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Archive for Monday, July 22, 2002

Craftsman’s wagons summon pioneer past

July 22, 2002

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— Some people like making model planes or ships. Others enjoy needlepoint or basketweaving.

Don Werner likes making wagons.

Don Werner works on a covered wagon outside his shop in Horton.
Werner is one of a handful of wagonmakers, or wainwrights, across
the nation. He produces the wagons full time for ranches, tourist
attractions and living history farms.

Don Werner works on a covered wagon outside his shop in Horton. Werner is one of a handful of wagonmakers, or wainwrights, across the nation. He produces the wagons full time for ranches, tourist attractions and living history farms.

Not little red wagons, but big ones like the prairie schooners used by pioneers to cross Kansas to Oregon and other points west.

In his shop, the 62-year-old retired electrician labors as a wagon maker, or wainwright a craft linked more to the past than the present.

"We are as authentic as possible with the look and design as it was back then," Werner said. "You are pretty much going on feel and measurements, exactly like they did in the old days."

Werner built his first wagon about 15 years ago after he met a wainwright at the Silver Dollar City theme park in Missouri. While watching him, Werner decided it was something he would enjoy doing.

His first effort was a basic box wagon, like the one he remembered as a boy on the family farm.

"I remember shucking corn and liked the sound of it hitting the side of the wagon," Werner said. "The only way to get a wagon was to build my own."

Orders roll in

Word soon spread about Werner's skills and people started calling either wanting him to make a wagon or restore one. Pretty soon, he had orders for chuckwagons, prairie schooners and buckboards.

Then about five years ago, Werner decided to make it a full-time job and eventually began filling orders from such places as ranches, tourist attractions and living history farms.

"Basically, if it's a wooden wheel, we build them," said Werner, who is helped by his wife, Connie, and two part-time workers.

Werner estimated he's among 10 wainwrights in the country. It takes about six to eight weeks to build a wagon, he said.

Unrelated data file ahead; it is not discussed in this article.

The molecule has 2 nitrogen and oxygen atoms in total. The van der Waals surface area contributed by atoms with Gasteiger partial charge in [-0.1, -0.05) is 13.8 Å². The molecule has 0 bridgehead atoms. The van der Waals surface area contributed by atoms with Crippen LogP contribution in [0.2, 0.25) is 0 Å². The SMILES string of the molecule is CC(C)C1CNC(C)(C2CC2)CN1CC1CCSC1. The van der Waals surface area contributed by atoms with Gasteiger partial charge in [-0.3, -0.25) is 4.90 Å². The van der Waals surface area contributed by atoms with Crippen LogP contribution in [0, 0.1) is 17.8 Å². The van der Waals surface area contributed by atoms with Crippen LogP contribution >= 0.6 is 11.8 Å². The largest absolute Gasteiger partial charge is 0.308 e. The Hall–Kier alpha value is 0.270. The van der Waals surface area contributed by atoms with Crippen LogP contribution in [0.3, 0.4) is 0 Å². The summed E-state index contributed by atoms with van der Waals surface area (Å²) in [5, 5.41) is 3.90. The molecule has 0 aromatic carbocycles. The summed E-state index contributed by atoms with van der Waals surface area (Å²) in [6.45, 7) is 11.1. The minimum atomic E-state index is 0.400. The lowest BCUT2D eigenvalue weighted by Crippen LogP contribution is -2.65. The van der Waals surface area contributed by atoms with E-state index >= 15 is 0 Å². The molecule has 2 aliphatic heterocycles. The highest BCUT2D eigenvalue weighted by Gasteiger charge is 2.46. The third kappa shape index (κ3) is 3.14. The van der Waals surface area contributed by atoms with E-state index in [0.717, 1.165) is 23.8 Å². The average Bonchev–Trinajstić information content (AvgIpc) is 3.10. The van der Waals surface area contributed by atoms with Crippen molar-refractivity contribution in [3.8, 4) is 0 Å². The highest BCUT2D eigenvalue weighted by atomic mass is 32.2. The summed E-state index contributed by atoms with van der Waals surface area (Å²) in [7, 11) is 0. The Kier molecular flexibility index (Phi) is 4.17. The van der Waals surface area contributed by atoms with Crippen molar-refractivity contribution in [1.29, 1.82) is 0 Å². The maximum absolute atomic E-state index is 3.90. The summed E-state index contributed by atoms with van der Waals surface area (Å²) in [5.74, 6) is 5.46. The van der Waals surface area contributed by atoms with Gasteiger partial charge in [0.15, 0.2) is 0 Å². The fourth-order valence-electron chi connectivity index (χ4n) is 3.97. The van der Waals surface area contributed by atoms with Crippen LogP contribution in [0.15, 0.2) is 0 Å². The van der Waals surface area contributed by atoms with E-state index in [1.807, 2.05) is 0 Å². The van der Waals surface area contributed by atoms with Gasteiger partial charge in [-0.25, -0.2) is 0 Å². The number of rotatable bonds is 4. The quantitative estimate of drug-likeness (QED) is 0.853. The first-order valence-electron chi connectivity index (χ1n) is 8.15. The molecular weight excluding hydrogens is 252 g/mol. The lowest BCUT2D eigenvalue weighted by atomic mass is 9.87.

Werner attaches bows to one of the first covered wagons he made
outside his shop.

Werner attaches bows to one of the first covered wagons he made outside his shop.

He's built more than 70 wagons that have been sold in more than 30 states. He plans to start building stagecoaches, using a design from the 1840s.

Asked which was his favorite, Werner thought before answering.

"It's hard to say which I like the best. They all are fun to build," he replied.

He's particularly proud of one recent project an escort wagon for the Fort Riley honor guard. Working with photos and details from the military, he left the wood natural and painted the metal parts black.

Recreating the past

Werner also shows off his prairie schooner, which has appeared in numerous parades and traveled parts of the old Oregon Trail in celebration events.

He said most settlers traveling the Oregon Trail used the schooners, not the larger Conestoga freight wagons favored by Hollywood westerns.

"Going across the mountains to Oregon, this is the one they used," he said with a nod toward his wagon.

Steam rises as Don Werner sprays water onto a hot iron ring to
shrink it onto a wheel at his shop in Horton. Werner has built more
than 70 wagons that have been sold in more than 30 states.

Steam rises as Don Werner sprays water onto a hot iron ring to shrink it onto a wheel at his shop in Horton. Werner has built more than 70 wagons that have been sold in more than 30 states.

In his woodworking shop, Werner starts each wagon with the chassis, sides and seats, using hickory, white oak or poplar. If he's making a covered wagon, there's the added chore of making the wooden bows to support the canvas top.

The only concession to modern technology is a steel axle and hub insert that can be placed inside the wooden axle to keep the look authentic.

"It pulls easier and there is no maintenance," he said. "In the old days, they had to stop every few miles and grease the wheels."

Part of his back yard looks like a junk pile, where Werner keeps an assortment of metal parts like brake assemblies. But finding the old parts is getting harder.

"Anything I think is usable, I try to latch onto," he said. "But they are getting scarce now. I used to go to sales and buy them up, but you have to make your own now."

A careful process

In the blacksmith shop, Werner uses tools from the 1800s to assemble the wooden wheels. He buys the wheel parts hubs, spokes and rims and items like metal seat springs from the Amish in Pennsylvania or Ohio.

"There's just not enough hours in the day to do everything, so you have to farm some of it out," he explained.

Assembling the wheels takes time. First the spokes go into the hub and then the wooden rim encircles the spokes. Next, he measures the wheel, and cuts a piece of steel the right length.

Using a vintage machine, he cranks the metal strip into a round form a rim that fits over the wheel. The rim is heated, placed on the wheel, and cooled to ensure a tight fit.

"You have to be on top of it," he said. "If you start out wrong, you might as well tear it down and start over because nothing is going to work right."

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